* In nonwinners of two races lifetime, I much prefer a horse with very few starts who won a maiden race with a competitive Beyer Speed Figure. I eagerly toss horses who have failed to win in five or more attempts at this level unless they are trying a new racing surface or distance they were bred for, such as a son of Dynaformer stretching out to try a two-turn route race on the grass.

* In nonwinners of a race other than maiden or claiming, I strongly prefer multiple claiming race winners over maiden grads, unless the maiden grad earned a Beyer Fig higher than the Beyer par for the allowance class, something that can be discerned by checking the Beyer pars listed for each class of race in Simulcast Weekly. I also look for horses who may dominate the race from a pace standpoint, as in a lone front-runner, or a solid stalk-n-go type who has competitive speed figures.

A good longshot example of this was seen at Arlington Park on July 10, when three-time winner and logical front-runner Cuban Missile scored a wire-to-wire allowance win at 17-1.

* In starter allowance races, those reserved for the winners of a single maiden claiming race at a specified value, I prefer lightly raced maiden grads with competitive Beyer Speed Figures, especially those who may still have a future at a higher level of competition.

A good example of this was Earstoyou, winner of the ninth at Hollywood on the July 11 card.

* In nonwinners of a race in six months - a rare allowance condition that is quite common among equally complex claiming race conditions - I prefer absentees. When a horse has been actively racing and losing during the past six months - be it in allowance or claiming races - I think you will do a lot better downgrading his win potential against a fresh horse that has come out of mothballs for a race that his connections astutely picked out for him.

* In nonwinners of two races other than maiden or claiming, I look for horses with good form at the level, or horses dropping into this allowance condition from stakes races, especially those horses who may have been rushed into stakes competition after a promising maiden win or entry-level allowance who will appreciate the class relief.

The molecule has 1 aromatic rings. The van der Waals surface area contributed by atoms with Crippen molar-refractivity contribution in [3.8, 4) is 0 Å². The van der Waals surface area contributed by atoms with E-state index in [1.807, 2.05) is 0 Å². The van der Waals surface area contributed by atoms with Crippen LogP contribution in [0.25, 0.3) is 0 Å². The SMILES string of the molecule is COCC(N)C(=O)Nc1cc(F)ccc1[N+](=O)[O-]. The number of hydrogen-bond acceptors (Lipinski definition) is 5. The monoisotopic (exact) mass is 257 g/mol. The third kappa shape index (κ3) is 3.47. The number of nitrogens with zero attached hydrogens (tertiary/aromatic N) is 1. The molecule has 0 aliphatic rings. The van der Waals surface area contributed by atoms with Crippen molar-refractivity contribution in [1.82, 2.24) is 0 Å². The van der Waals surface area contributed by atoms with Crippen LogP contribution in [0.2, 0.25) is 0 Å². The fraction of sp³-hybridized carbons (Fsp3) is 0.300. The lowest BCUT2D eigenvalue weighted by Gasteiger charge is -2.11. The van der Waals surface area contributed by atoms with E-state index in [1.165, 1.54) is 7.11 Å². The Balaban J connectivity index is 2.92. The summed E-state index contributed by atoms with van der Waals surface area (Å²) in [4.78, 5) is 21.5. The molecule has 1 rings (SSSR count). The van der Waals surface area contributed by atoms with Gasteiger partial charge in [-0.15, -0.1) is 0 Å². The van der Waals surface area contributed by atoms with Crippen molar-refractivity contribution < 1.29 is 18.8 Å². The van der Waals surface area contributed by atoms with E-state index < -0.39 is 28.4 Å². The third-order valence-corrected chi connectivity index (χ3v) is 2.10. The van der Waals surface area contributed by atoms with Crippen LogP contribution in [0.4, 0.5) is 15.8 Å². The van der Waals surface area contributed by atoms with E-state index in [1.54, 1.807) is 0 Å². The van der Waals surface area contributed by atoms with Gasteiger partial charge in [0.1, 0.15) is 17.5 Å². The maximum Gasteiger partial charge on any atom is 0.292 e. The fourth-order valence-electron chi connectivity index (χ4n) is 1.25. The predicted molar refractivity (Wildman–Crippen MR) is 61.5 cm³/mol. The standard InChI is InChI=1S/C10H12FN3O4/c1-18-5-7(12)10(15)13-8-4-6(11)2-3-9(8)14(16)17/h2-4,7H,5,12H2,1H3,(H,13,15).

Allicansayis Wow was an example of this in the seventh race at Hollywood on the July 11 card.

Occasionally, this race condition also favors multiple winners of higher priced claiming races. For example, at Belmont Park, a solid $50,000 claiming horse usually will outclass most non-claiming horses entered at this allowance race condition. At Calder, a $30,000 claiming race winner will do the same.

w Nonwinners-of-three-other-than allowance races typically are won by stakes prospects, or by solid stakes horses seeking class relief, or streaking multiple claiming race winners who have Beyer Figure support that suggest they can handle the class raise.

w Allowance races open to any and all comers usually are stakes races without the stakes designations. You will rarely find a pure allowance horse or a high-priced multiple claiming winner take these races unless they have an overwhelming pace or speed figure edge. Even then, they will have to deal with legit graded stakes horses, and relatively generous odds would be a sensible requirement.

As for the nonwinners of a race since Punxatawny Phil last saw his shadow, or the five-horse allowance race for nonwinners of two races and $13,500 at a mile or more since Sept. 30, 2008, who have not won a $35,000 optional claiming race, I will look for the horse who won his last mile race worth that much on Sept. 29 or sigh and move on to something that deserves closer inspection. I am sure there are many players, including 20-year veterans, who feel the same.